We’ve been sitting on these tracks for months and are really excited they will be released next month on our favorite cheeky remix label, GAMM Enterprises. Check the sampler below and be sure to cop the vinyl (August 27) or the digital files (September 28 - with a bonus cut and exclusively at www.junodownload.com)
This is great. Current music bloggers and critics take note:
Down Beat Magazine interviewed Miles Davis in 1964 and asked him for his opinion on some music via a blind listening test, and checked his ability to pick out other musicians based on the way they played.
Now, Miles Davis wasn’t known for listening to just about anything – he was very selective in what he spent his time listening to, so he’s definitely got some opinions.
On Les McCann-Jazz Crusaders, “All Blues” (Wayne Henderson, trombone; Wilton Felder, tenor saxophone; Joe Sample, piano; McCann, electric piano; Miles Davis, composer):
What’s that supposed to be? That ain’t nothin’. They don’t know what to do with it – you either play it bluesy or you play on the scale. You don’t just play flat notes. I didn’t write it to play flat notes on – you know, like minor thirds. Either you play a whole chord against it, or else … but don’t try to play it like you’d play, ah, Walkin’ the Dog. You know what I mean?
That trombone player – trombone ain’t supposed to sound like that. This is 1964, not 1924. Maybe if the piano player had played it by himself, something would have happened.
Rate it? How can I rate that?
On Clark Terry, “Cielito Lindo” (Clark Terry: trumpet; Hank Jones, piano; Kenny Burrell, guitar):
Clark Terry, right? You know, I’ve always liked Clark. But this is a sad record. Why do they make records like that? With the guitar in the way, and that sad fucking piano player. He didn’t do nothing for the rhythm section – didn’t you hear it get jumbled up? All they needed was a bass and Terry.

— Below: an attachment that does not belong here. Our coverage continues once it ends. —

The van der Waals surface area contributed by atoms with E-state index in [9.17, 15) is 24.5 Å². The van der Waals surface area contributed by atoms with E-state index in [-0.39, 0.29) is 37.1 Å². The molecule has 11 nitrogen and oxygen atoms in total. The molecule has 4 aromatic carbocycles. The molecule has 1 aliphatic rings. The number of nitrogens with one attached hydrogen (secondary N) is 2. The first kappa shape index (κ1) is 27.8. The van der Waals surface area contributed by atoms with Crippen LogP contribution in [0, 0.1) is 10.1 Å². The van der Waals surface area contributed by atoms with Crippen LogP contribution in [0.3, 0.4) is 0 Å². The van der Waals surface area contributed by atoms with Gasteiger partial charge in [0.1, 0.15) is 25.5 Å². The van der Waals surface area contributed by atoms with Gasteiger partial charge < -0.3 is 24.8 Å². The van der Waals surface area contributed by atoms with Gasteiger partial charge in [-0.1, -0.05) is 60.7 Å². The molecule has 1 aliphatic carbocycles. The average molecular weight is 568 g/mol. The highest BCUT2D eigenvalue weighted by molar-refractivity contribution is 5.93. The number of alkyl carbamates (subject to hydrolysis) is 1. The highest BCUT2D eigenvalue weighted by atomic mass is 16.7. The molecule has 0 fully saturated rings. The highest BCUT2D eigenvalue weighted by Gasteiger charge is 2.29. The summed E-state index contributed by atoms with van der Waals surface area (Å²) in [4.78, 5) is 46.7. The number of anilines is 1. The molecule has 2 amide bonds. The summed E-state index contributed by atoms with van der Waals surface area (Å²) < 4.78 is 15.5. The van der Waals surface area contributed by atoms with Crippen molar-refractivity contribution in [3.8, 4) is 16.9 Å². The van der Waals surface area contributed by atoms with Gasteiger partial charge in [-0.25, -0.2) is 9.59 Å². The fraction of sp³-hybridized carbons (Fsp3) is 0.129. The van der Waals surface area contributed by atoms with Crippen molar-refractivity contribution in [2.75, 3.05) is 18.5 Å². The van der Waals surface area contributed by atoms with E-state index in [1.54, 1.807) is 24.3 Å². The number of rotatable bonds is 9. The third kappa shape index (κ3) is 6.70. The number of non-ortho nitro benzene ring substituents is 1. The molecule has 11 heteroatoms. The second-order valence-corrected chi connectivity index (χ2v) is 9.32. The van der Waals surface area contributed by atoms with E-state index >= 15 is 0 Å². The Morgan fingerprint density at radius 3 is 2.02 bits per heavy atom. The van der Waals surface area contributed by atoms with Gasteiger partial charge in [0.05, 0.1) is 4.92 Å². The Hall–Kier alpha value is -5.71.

That’s what’s fucking up music, you know. Record companies. They make too many sad records, man.
On Rod Levitt, “Ah! Spain” (Levitt, trombone, composer; John Beal, bass):
There was a nice idea, but they didn’t do nothing with it. The bass player was a motherfucker, though.
What are they trying to do, copy Gil? It doesn’t have the Spanish feeling – doesn’t move. They move up in triads, but there’s all those chords missing – and I never heard any Spanish thing where they had a figure that went
That’s some old shit, man. Sounds like Steve Allen’s TV band. Give it some stars just for the bass player.
On Duke Ellington, “Caravan” (Ellington, piano; Charlie Mingus, bass; Max Roach, drums):
What am I supposed to say to that? That’s ridiculous. You see the way they can fuck up music? It’s a mismatch. They don’t complement each other. Max and Mingus can play together, by themselves. Mingus is a hell of a bass player, and Max is a hell of a drummer. But Duke can’t play with them, and they can’t play with Duke.
Now, how are you going to give a thing like that some stars? Record companies should be kicked in the ass. Somebody should take a picket sign and picket the record company.
On Sonny Rollins, “You are my Lucky Star” (Don Cherry, trumpet; Rollins, tenor saxophone; Henry Grimes, bass; Billy Higgins, drums):
Now, why did they have to end it like that? Don Cherry I like, and Sonny I like, and the tune idea is nice. The rhythm is nice. I didn’t care too much for the bass player’s solo. Five stars is real good? It’s just good, no more. Give it three.
On Stan Getz – Joao Gilbert, “Desafinado” (Getz, tenor saxophone; Gilberto, vocal):
Gilberto and Stan Getz made an album together? Stan plays good on that. I like Gilberto; I’m not particularly crazy about just anybody’s bossa nova. I like the samba. And I like Stan, because he has so much patience, the way he plays those melodies – other people can’t get nothing out of a song, but he can. Which takes a lot of imagination, that he has, that so many other people don’t have.
As for Gilberto, he could read a newspaper and sound good! I’ll give that one five stars.